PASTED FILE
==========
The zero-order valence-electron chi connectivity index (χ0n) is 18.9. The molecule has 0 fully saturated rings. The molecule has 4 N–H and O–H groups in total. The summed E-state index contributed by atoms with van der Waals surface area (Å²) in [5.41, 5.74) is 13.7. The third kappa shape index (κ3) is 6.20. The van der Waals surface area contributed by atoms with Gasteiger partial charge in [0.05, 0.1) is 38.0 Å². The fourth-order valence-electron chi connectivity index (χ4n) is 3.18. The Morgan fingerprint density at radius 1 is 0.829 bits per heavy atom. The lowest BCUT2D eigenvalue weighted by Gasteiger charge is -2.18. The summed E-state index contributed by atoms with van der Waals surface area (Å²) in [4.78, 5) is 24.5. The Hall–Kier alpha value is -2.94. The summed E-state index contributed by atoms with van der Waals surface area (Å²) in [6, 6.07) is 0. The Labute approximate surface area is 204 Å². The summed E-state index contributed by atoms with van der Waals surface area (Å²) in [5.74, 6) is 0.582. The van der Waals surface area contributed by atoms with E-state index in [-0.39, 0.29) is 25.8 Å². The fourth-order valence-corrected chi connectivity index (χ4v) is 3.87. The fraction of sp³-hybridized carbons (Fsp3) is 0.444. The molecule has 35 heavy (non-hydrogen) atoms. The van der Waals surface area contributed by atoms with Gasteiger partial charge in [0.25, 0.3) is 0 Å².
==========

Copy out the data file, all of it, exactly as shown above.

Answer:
The zero-order valence-electron chi connectivity index (χ0n) is 18.9. The molecule has 0 fully saturated rings. The molecule has 4 N–H and O–H groups in total. The summed E-state index contributed by atoms with van der Waals surface area (Å²) in [5.41, 5.74) is 13.7. The third kappa shape index (κ3) is 6.20. The van der Waals surface area contributed by atoms with Gasteiger partial charge in [0.05, 0.1) is 38.0 Å². The fourth-order valence-electron chi connectivity index (χ4n) is 3.18. The Morgan fingerprint density at radius 1 is 0.829 bits per heavy atom. The lowest BCUT2D eigenvalue weighted by Gasteiger charge is -2.18. The summed E-state index contributed by atoms with van der Waals surface area (Å²) in [4.78, 5) is 24.5. The Hall–Kier alpha value is -2.94. The summed E-state index contributed by atoms with van der Waals surface area (Å²) in [6, 6.07) is 0. The Labute approximate surface area is 204 Å². The summed E-state index contributed by atoms with van der Waals surface area (Å²) in [5.74, 6) is 0.582. The van der Waals surface area contributed by atoms with E-state index in [-0.39, 0.29) is 25.8 Å². The fourth-order valence-corrected chi connectivity index (χ4v) is 3.87. The fraction of sp³-hybridized carbons (Fsp3) is 0.444. The molecule has 35 heavy (non-hydrogen) atoms. The van der Waals surface area contributed by atoms with Gasteiger partial charge in [0.25, 0.3) is 0 Å².